This time of year my Facebook feed is always showing me memories where I am wearing a black dress. An overlook in Idaho, at the Golden Gate Bridge, on the playground, at that party—in all of these pictures I am wearing that black dress. There are pictures on the beach, in the snow, when I was healthy, while I was sick, and others where I have newborn spit-up on my shoulder. Heck, I have a whole month of pictures where I am flaunting bright red hair like the mermaid, Ariel (still disappointingly finless, but in that black dress)!
My black dress is ordinary, but it does extraordinary things. For starters, it represents over $75,000 raised to help bring freedom to victims to human trafficking.
It didn’t begin this way. Nine years ago I happened across an article about a girl who decided to wear the same black dress each and every day for a year to raise funds and awareness to fight trafficking. And although I have tried to track down that story without luck, God used it to challenge me to do something similar—wear a black dress for a month to raise awareness and funds for a justice issue.
Trapped in Ordinary Motherhood
There are the Pinterest queens and rockstars of the healthy meals genre of stay-at-home moms, with sparkling floors and who only ever dreamed of rocking their babies to sleep. And then there are moms like me, who feel like the failures of the dream. Not only would I literally let my kids eat dry Cheerios off our not-so-clean floor; I was the type of stay-at-home mom who was never actually at home. I spent our days exploring, kids in tow, while starting ministries and organizations (some of which failed and some that took off).
I felt so out of place, a fish on a hook. I still have to remind myself to not feel ashamed of this confession: I was trapped by motherhood, America, and an ordinary life.
You see, when I was 18 (and a little bit of a radical, working for an international humanitarian missions organization) I promised God I would do anything for him. Building orphanages in Africa, being a musician in Seattle’s grunge music scene, wearing a burqa in Afghanistan…even backpacking two days up to a village in Siberia wasn’t off the table.
My only qualification was that I wouldn’t be a stay-at-home mom in America. I surrendered everything to God, in exchange for a promise of a life on mission of excitement and adventure. I surrendered everything except a life that I was convinced could only be anything but extraordinary.
Fast forward a few years and there I was, surrounded by white picket fences, McMansions and living right outside our capital in the good ol’ U.S. of A. Let’s just say I didn’t fit in very well. It wasn’t uncommon for me to be told that I didn’t belong with the other engineers, data analysts, politicians, and employees of three-letter agencies. (My nose piercing, hippie shirts, and flip-flops in winter were also a tell.) It wasn’t until I had a baby and started wearing tennis skirts (oh yes, I did), thereby stereotyping myself into the group of housewives, did I start feeling like I might have a potential of belonging.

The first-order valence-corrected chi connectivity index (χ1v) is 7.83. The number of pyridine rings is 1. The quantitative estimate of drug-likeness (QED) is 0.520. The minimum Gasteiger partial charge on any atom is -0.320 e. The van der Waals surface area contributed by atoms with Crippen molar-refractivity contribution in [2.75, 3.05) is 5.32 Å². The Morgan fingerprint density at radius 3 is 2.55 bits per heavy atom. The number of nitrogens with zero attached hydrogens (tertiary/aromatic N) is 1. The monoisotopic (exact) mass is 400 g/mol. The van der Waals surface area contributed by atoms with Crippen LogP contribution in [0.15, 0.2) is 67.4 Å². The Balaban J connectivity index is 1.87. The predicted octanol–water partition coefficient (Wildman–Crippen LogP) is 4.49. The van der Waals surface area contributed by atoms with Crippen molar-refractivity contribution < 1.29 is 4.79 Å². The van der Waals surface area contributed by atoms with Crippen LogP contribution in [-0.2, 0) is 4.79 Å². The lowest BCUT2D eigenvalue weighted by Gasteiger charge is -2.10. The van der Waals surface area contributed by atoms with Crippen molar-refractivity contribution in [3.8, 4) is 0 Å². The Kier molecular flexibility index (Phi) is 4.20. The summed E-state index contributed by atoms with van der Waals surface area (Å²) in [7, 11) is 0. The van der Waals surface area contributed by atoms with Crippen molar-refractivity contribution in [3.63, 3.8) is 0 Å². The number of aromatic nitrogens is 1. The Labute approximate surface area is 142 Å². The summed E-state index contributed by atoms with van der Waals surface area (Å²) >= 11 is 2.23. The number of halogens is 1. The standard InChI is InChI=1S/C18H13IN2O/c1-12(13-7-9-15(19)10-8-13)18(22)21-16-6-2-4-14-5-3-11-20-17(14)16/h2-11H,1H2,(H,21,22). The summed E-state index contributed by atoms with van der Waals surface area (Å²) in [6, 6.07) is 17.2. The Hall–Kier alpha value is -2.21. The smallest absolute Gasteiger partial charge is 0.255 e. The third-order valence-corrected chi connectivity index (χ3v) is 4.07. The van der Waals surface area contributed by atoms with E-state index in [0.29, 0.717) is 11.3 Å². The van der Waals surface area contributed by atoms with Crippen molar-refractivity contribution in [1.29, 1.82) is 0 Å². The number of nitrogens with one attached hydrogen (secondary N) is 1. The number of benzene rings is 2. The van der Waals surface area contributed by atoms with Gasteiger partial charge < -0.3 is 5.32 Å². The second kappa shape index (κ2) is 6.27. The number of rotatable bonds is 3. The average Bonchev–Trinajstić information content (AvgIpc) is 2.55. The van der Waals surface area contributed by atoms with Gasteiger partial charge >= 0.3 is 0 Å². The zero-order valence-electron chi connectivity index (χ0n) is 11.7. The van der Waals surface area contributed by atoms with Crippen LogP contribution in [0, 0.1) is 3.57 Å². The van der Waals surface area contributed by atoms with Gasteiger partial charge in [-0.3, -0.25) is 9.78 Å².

I surrendered everything to God, in exchange for a promise of a life on mission of excitement and adventure. My only qualification was that I wouldn’t be a stay-at-home mom in America.
But no matter how hard I tried, I couldn’t give up the notion that there was more than this. And, I wouldn’t (or more accurately, I couldn’t), give-up the dream that I was born to make a difference in the world. Even if I lived under a facade of perfection in a planned community, one that hid both global and local suffering well, the knowledge that injustice and poverty hadn’t ceased was a never-ending and persistent nag that had hijacked a corner of my mind (and made a ramshackle home there).
So by day I played with fingerpaint, gave baths, and changed diapers. At night, while nursing my babies, I wrote papers and blog posts on social issues like orphan care, public welfare, refugees, and human trafficking. I began pouring as much energy as I could, every drop I could spare, outside of my home. I don’t regret it, as through this season I discovered everyday mamas can actually do a lot to make a difference with their littles in tow. But my need to change the world was never satiated and my heart was always clamoring for anything that could be called extraordinary and radical.
The majority of my adult life, God has had to teach me to be content in the ordinary. If this is where you are on your own journey, you aren’t there alone. I was the worst of the uncontented; the greatest sinner of finding my worth in the mission I passionately executed for God on behalf of the poor and oppressed.
But as God gently began leading me to find my worth in the assuaging truth that I am simply his and he is mine, he also decided to use the ordinary for the extraordinary. (On the side, of course.)
Forging a Path For the Everyday Woman
As a mom, living life in the richest suburbs of America, I felt like it was impossible to go where I wanted to go, let alone inspire those around me to respond to the injustices happening in the world around us. It was in this angst I put on that black dress for a month.
To my surprise, it changed me. It became a daily fast, accompanied with prayer for those who have limited freedom. But to others, my dress was a strange sort of beacon. It was a signal that they too, they who weren’t even sure if they wanted to wake up to injustices in the world, could do something about them.
So the next year, I decided to do it again. And this time, I invited my friends to join me in raising money for an anti-trafficking organization I admired. Once again, women put on their little black dress, and through that month I saw them become committed to the anti-trafficking movement. Some of them fundraised, but some didn’t. Some posted on social media a lot, using it as a platform to share facts about human trafficking, but others didn’t. A few of us threw some events that created awareness and started some great discussions. But no matter how much or how little we did, our ordinary black dresses changed all of us as we changed the world a little.